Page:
Last week, as I was exploring the topic of playfulness in my life, or better the lack of it, I created a list of things that get my juices flowing, things that make me feel alive. Looking at that list, searching for patterns, I saw, to my big surprise, that most activities included the presence of other people. This was kind of unsettling, as I considered myself to be more of an introvert than an extrovert. The list, however, was telling a different story. As I was investigating how to introduce into my life more interaction, I started feeling a mix of acute fear and pain. And I remember thinking to myself: Isn’t it ironic that the thing I need to feel alive is the thing I fear the most?
As I allowed the pain and fear to wash through me, three things became apparent. We can only be truly playful when we stand in our power. To stand in our power we need to fully reclaim our authenticity. And to reclaim our authenticity we need to forgive ourselves. When I talk about forgiving the self, I am not saying I did anything wrong, nor am I saying that I need forgiveness for what I have done, in the traditional sense. Forgiving the self is the process of coming to peace with causing pain and creating suffering by making less than optimal choices that cannot be undone.
When I was bullied on and off as a kid by my best friend, I unconsciously coped by adapting. I became whoever I thought she would like best. In my quest to be loved, I gave away my authenticity. I became a shapeshifter. Without knowing, I would become whoever I thought you wanted or needed me to be. Wanting to be loved more than anything else in the world, I became extremely good at shapeshifting, but it came a very high price, the betrayal of self.
Over the past fifteen years, bit by bit, I have taken back my authenticity. Last week, as I was confronted with a list of activities that were more extrovert than introvert, the pain and fear that little girl felt when faced with the withholding of love by her best friend came to the surface. Mixed in with the pain and fear were shame and self-blame. As I stayed present, self-compassion kicked in. She told me that that little girl had done the best she could, I needed to tell her that it wasn’t her fault, that I was proud of how well she had protected herself. I needed to tell her that everything is okay, that she is perfect as she is, that she will grow up to be a strong and loving person, that she will find friends, real friends, people who love and value her for who she is, that things will work out for the best. As I cried and tapped (my meridian points), cried and tapped, I allowed the pain and subsequent suffering related to my loss of authenticity to move through me. I forgave myself for believing all those years that I must be a worthless friend, for believing that I am not good enough as a friend, no fun to be around, for believing that people would not want to be my friend, for unconsciously doubting the sincerity of my friends. I forgave myself for the far-reaching consequences of my choices, for the pain I caused myself and others by believing these untruths. I forgave myself for valuing the opions of others over those of my own, for not valuing myself enough, for not loving myself enough, for not standing up for myself, for adapting to the point of soullessness.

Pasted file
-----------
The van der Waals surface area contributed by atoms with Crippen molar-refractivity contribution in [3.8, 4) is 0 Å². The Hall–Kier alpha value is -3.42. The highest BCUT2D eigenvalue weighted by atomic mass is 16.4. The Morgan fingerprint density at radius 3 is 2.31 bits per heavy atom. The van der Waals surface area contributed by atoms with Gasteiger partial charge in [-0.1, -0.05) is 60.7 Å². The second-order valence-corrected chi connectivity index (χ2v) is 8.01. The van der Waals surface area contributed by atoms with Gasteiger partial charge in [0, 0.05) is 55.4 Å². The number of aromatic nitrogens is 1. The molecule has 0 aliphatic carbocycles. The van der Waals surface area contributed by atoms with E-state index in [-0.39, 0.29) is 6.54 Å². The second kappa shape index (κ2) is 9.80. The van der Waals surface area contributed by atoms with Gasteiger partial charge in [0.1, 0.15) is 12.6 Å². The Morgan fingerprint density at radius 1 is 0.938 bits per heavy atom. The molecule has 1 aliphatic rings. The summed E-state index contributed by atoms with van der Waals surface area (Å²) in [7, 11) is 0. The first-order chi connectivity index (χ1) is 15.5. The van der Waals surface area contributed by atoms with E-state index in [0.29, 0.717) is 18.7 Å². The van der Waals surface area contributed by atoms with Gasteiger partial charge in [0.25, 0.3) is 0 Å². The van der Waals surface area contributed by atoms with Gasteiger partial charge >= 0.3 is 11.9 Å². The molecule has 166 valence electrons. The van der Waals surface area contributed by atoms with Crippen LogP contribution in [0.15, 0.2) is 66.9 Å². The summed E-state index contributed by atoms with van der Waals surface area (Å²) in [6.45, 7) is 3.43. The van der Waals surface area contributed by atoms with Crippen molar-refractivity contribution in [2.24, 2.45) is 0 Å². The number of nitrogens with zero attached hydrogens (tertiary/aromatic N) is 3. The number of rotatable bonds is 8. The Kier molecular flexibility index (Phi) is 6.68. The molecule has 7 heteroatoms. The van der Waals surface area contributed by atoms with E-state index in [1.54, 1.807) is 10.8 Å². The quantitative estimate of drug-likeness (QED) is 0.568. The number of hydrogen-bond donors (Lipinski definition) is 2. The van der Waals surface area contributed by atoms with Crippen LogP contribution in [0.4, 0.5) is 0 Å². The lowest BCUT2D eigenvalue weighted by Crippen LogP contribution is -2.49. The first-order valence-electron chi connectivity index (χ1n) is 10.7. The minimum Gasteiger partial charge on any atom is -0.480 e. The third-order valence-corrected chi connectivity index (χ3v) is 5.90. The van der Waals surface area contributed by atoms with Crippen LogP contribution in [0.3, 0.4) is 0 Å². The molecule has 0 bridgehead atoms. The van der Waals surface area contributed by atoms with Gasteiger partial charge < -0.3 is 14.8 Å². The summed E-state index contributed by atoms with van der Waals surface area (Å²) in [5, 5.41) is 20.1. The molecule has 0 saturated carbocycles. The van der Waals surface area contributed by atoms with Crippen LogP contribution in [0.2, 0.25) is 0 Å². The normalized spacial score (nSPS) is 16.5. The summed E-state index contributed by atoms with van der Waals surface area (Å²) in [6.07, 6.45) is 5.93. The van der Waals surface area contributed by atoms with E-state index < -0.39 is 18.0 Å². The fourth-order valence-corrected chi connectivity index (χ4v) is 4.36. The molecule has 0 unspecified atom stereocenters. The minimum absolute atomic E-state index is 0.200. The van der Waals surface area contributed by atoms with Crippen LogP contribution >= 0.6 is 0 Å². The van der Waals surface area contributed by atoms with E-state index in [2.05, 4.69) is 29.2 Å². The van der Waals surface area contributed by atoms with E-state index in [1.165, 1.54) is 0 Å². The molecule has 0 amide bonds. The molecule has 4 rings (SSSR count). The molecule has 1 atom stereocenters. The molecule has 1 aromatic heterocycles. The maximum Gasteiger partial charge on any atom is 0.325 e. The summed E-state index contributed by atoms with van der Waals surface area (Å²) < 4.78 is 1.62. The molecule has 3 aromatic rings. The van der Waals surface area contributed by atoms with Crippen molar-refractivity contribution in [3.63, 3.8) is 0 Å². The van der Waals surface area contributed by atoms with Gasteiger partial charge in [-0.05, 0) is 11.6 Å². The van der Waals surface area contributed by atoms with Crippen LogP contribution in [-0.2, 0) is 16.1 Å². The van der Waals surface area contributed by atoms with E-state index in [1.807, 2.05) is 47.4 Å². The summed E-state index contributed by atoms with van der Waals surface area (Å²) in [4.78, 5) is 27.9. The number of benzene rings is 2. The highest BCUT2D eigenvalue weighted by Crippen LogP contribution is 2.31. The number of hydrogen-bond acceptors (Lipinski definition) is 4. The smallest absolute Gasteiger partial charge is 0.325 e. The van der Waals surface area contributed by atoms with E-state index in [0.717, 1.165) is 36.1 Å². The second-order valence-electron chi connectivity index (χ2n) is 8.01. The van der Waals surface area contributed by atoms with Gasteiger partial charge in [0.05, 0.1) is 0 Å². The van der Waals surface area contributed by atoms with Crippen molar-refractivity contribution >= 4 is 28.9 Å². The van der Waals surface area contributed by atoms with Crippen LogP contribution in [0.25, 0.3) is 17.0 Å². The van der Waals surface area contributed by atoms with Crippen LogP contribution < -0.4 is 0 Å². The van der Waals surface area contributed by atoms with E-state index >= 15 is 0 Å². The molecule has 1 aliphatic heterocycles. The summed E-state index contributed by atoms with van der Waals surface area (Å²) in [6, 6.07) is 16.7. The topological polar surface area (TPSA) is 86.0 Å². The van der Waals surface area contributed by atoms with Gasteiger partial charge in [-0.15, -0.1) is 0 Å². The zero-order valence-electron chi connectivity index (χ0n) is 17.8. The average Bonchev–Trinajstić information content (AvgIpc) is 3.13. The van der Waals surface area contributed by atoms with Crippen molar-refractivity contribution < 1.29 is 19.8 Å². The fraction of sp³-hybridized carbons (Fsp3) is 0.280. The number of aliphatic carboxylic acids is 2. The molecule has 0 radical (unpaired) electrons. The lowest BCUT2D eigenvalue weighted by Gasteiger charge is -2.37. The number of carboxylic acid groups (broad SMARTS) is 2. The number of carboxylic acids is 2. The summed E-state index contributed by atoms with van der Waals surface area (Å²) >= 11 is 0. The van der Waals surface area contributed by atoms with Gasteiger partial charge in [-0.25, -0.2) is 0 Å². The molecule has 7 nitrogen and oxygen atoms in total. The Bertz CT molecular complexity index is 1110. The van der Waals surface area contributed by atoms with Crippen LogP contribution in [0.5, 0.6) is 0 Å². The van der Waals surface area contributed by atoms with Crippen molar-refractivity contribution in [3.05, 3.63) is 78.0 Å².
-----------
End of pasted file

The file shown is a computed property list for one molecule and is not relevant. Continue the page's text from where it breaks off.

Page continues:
Again, my reality has changed for the better. I love my life. I love this miraculous journey called Life. I am very excited about this step. And I feel immense gratitude for being surrounded by friends who love me for who I am even when I did not recognize their friendship for what it is. I am looking forward to engage with the world around me in ever-expanding new ways, to be more of all that I came here to be.
picture by Dominik Krebs